R230 prepaid electricity price shock next month – and more hikes to come

 ·19 Jun 2024

Prepaid electricity users in the City of Joburg are in for a nasty surprise in July 2024 as the city’s approved rate changes kick into effect.

While energy regulator Nersa still needs to approve the city’s proposed 17.9% tariff hike, wide-sweeping structural changes to tariff structures are set to take effect.

This includes the implementation of a R230 service and capacity charge being levied on “normal” (non-indigent) prepaid electricity users, and tariff hikes to bring charges more in line with conventional users.

The initial proposal for 2024 was for this fee to be as high as R550 per month, but the final approved fee brought this down to R230 per month.

This means prepaid users will be paying a surcharge on their bills regardless of how much electricity they actually use in a month.

The city said that this is because, even though prepaid electricity users only consume electricity on-demand, the network still has to ensure that the distribution network has that electricity available.

It is also moving to align prepaid tariffs with conventional tariffs and plans to increase these further in the coming years.

“Compared to residential conventional customers, the prepaid customer contribution to network availability cost is still very inadequate and requires a substantial increase in the next three to five years to fully align with the conventional tariff,” it said.

These prepaid fees and surcharges have long been slapped onto budget proposals in the city and removed each time. This is because it’s often poorer users who are on prepaid meters.

However, the city has attempted to circumvent this by splitting the prepaid users into two groups – low (indigent) and high (regular) users. Low users are not subject to the surcharge and will see lower price increases. This will be subsidised by the regular users.

Major blow to the poor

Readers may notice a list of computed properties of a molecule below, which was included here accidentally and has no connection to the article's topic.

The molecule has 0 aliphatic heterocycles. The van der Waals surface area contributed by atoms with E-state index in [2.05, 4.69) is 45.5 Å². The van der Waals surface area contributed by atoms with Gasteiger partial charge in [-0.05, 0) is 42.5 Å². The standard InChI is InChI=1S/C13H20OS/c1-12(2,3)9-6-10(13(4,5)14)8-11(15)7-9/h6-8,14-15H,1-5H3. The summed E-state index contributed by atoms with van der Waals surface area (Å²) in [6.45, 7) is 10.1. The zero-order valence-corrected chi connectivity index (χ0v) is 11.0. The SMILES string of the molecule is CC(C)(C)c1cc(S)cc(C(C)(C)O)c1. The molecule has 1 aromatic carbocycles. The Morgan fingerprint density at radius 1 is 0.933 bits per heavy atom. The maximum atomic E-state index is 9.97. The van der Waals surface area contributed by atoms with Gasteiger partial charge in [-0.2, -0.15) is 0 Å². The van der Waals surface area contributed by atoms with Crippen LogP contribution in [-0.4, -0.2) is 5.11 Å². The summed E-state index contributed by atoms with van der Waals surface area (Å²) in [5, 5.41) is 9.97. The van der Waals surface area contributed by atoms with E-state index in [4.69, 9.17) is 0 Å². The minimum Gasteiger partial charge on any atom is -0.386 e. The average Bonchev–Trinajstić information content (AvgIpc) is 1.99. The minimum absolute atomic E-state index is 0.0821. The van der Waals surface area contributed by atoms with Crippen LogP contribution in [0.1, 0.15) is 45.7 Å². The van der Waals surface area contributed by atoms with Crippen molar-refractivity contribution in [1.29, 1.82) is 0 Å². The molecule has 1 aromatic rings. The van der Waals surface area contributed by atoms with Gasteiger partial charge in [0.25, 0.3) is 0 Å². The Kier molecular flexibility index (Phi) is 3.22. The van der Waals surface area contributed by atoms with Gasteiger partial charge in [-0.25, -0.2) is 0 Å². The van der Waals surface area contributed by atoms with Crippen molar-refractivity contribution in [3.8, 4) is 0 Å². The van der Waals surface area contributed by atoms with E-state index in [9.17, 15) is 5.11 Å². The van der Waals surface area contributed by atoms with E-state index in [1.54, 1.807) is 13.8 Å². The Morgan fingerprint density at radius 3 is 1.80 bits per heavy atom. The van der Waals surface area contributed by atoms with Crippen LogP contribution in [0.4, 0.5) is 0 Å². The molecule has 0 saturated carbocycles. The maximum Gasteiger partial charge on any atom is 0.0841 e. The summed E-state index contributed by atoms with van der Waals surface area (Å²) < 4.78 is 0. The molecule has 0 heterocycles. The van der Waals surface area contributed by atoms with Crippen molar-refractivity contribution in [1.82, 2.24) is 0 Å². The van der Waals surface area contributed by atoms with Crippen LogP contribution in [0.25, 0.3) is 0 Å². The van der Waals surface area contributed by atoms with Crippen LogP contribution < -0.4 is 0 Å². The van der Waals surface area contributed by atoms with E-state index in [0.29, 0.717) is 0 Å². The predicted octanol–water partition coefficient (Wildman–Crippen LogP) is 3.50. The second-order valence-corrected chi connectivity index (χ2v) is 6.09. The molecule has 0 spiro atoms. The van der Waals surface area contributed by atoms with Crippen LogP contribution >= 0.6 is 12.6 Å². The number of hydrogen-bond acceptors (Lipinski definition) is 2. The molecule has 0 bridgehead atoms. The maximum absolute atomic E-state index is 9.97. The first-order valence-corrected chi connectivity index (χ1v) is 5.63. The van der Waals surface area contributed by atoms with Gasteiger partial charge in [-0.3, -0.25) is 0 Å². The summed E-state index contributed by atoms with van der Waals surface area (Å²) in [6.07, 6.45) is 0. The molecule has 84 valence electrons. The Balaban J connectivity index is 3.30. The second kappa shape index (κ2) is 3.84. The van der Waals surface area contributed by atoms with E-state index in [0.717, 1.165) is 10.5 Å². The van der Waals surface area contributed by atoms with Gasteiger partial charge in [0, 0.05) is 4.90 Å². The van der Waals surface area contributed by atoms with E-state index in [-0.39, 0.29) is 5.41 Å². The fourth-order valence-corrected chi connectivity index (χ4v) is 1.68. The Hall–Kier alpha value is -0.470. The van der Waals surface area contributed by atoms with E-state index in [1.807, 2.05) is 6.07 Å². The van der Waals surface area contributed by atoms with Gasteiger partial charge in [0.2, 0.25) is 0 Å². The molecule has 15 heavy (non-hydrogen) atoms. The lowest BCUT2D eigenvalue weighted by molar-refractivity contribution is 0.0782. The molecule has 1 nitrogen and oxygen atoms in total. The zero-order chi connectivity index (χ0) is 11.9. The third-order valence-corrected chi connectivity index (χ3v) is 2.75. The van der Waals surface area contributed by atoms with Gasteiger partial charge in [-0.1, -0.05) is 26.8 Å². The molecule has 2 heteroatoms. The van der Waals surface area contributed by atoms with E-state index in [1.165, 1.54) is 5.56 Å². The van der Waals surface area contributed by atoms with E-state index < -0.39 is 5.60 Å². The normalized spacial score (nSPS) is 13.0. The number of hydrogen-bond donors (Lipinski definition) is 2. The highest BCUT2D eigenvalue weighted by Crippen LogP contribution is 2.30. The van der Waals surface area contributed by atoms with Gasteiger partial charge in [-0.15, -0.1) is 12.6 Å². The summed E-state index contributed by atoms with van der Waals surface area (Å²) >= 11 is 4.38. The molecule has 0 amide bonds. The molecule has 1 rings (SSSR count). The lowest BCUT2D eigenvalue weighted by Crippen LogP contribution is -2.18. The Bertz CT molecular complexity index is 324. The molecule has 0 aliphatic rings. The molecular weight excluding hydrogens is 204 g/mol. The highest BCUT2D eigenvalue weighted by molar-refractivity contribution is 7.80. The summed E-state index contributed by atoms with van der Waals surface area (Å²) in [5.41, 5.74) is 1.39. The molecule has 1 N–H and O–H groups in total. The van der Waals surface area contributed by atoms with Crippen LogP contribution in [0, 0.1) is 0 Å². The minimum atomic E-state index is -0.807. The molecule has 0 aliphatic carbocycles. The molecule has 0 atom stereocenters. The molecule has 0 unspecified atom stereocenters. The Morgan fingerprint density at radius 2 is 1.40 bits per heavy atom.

While the city’s measures to prevent the R230 surcharge from impacting the poor read well on paper, energy expert Chris Yelland said that, in reality, poor households are in deep trouble.

This is because the city’s register of indigent households does not reflect the number of poor in the city.

According to Yelland, the equitable share grant from the National Treasury to the City of Johannesburg for free basic electricity shows there are about 950,000 indigent households in the City of Johannesburg metropolitan area that should be receiving free basic electricity.

“The City of Johannesburg’s own data shows that about 670,000 households live below the lower-bound poverty line.

“However, self-reported data by the city in the annual StatsSA non-financial census of municipalities further indicates that just under 30,000 indigent households are on the Indigent Register to receive free basic electricity,” he said.

This means that around 95% of indigent households that should be exempt from the R230 fee and lower tariff hike will likely be charged the regular rates.

Further to this, Yelland’s calculations show that these households will likely end up paying anywhere between 45% and 65% more for electricity under the new structure.

Read: Joburg complexes, businesses and prepaid electricity users are in deep trouble

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